# What is the water (hydrologic) cycle? Why is it important?

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What is the water (hydrologic) cycle? Why is it important?

The hydrologic cycle

The Hydrologic Cycle Water input and output is in balance globally
P = R + ET

The Hydrologic Cycle Water input and output is not always in balance locally Something is missing ΔS is the change in groundwater storage P ≠ R + ET P = R + ET + ΔS

The Hydrologic Cycle Local variations can have serious consequences (floods or drought)

Hydrologic Balance Measuring the amount of water coming in and going out to assess availability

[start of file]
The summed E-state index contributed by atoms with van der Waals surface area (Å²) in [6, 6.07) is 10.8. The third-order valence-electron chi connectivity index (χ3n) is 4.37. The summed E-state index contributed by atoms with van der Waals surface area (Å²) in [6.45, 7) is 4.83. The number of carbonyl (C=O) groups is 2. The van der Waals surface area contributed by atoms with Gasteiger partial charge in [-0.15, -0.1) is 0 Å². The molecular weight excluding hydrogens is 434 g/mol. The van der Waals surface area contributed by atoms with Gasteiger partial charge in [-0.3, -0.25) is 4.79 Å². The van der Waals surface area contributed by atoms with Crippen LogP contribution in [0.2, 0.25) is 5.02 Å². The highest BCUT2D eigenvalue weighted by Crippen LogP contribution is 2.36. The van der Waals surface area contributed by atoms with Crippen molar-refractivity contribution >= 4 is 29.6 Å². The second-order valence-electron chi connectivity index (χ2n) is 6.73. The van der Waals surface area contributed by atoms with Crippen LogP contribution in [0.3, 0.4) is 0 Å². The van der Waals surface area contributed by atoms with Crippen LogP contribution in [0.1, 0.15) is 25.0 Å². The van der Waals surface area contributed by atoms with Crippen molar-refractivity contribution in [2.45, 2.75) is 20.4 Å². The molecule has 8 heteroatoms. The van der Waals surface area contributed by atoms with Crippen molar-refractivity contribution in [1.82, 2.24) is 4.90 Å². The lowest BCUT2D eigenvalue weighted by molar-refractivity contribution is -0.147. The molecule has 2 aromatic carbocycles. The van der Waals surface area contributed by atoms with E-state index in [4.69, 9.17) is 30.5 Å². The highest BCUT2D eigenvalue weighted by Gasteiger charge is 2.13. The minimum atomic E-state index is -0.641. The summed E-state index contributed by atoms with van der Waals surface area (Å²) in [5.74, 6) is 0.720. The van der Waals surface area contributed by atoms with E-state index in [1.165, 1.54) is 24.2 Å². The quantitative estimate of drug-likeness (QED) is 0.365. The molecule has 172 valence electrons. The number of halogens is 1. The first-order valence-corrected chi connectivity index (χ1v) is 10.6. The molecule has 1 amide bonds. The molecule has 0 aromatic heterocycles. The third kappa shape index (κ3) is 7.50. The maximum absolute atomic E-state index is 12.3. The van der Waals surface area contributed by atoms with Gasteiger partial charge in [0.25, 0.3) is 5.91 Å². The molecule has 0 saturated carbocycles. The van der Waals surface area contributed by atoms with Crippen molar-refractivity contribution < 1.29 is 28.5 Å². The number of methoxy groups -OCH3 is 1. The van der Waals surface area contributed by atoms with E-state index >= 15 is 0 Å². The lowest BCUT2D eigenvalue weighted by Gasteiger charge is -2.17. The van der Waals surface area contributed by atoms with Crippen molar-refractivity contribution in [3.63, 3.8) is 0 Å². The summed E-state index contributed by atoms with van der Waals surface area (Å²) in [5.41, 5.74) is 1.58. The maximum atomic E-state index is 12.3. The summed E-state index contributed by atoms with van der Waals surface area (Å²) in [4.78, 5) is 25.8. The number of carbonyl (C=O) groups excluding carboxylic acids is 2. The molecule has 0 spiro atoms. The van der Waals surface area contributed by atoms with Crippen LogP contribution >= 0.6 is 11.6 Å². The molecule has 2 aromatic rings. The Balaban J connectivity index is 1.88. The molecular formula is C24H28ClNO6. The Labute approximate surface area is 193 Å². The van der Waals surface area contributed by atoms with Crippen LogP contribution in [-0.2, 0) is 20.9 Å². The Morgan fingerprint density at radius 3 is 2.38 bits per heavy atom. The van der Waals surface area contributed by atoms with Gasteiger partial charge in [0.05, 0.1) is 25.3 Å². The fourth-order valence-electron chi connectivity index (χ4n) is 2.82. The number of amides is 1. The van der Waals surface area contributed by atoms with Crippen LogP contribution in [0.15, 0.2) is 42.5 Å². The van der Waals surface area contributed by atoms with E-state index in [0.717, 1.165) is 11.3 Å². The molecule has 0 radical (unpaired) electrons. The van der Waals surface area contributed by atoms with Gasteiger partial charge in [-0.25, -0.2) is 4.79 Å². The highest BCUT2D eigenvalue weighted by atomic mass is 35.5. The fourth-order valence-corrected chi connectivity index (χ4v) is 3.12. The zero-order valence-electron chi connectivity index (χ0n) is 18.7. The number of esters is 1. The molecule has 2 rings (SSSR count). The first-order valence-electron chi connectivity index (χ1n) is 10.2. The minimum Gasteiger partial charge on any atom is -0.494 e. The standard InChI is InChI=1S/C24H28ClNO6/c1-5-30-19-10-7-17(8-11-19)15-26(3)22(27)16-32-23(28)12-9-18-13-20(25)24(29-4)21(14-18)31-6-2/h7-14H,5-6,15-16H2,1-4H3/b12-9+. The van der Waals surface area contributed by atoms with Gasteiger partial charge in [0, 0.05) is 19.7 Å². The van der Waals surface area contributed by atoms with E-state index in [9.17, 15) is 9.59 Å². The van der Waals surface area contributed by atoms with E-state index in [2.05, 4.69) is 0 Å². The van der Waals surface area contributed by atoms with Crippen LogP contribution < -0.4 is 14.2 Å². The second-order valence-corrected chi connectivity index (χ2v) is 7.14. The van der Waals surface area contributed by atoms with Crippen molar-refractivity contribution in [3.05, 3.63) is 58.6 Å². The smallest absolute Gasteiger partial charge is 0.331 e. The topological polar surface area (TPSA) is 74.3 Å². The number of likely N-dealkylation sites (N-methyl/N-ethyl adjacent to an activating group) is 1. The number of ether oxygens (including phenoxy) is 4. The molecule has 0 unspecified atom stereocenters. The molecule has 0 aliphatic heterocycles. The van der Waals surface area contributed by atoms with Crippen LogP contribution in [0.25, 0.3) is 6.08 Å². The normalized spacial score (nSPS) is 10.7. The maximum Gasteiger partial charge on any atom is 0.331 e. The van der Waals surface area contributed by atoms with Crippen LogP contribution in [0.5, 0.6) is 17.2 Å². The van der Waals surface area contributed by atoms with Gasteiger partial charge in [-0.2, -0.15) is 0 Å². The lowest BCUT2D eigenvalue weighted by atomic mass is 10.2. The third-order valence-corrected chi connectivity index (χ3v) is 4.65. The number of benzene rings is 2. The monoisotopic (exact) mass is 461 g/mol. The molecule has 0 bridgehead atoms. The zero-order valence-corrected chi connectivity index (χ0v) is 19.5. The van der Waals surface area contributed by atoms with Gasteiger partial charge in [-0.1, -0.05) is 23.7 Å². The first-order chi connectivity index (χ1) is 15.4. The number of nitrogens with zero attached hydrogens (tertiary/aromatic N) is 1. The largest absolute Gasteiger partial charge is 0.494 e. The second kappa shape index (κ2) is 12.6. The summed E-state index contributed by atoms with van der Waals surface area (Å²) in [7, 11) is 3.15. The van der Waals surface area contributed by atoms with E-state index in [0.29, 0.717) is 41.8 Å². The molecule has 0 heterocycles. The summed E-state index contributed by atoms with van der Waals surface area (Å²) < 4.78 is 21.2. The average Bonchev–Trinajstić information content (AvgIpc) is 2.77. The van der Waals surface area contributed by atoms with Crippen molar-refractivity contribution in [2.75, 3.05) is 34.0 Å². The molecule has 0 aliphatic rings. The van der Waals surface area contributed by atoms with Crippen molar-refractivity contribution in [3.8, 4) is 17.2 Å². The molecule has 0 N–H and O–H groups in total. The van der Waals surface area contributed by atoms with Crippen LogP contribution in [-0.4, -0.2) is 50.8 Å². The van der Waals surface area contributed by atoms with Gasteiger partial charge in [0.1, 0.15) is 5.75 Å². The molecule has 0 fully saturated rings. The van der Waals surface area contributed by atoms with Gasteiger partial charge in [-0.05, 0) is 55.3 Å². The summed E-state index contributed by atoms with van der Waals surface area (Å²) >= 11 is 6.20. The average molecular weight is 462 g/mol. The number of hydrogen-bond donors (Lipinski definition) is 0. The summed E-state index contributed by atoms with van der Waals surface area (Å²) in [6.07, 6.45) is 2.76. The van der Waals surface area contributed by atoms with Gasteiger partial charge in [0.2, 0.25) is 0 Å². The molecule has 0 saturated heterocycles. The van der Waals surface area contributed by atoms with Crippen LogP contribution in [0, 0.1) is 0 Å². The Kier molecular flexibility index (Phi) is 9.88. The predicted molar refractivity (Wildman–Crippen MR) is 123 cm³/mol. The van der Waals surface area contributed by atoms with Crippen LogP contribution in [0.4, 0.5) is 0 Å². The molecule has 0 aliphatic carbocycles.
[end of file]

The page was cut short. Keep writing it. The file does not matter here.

Precipitation (Input)
How do we measure it? Rain gauge collects 1 inch of rain. What does that mean? In a one-inch rain, what is the volume of water that falls on an area of one square mile? (Don’t have to do the numerical calculation; just outline the steps).

Measuring Precipitation (P)
1 inch = 1/12 feet 1 sq. mi = 5,280 ft x 5,280 ft = 27,878,400sq.ft. 27,878,400 sq.ft. x 1/12 feet = 2,323,200 cu.ft. 2,323,200 cu.ft. x 7.48 gal./cu.ft = 17,377,536 gals. (17 x 106 gals.) If rain fell over 1 day, the rate is 2,323,200 cu. ft. ÷ 86,400 sec/day = 26.9 cu. ft/sec.

Measuring Runoff (R) Measure how fast the water is moving in the stream (velocity, ft./sec) Measure the width and depth of the stream = area (sq. ft.) velocity depth width velocity (ft/sec) x area (sq. ft) = cu.ft/sec

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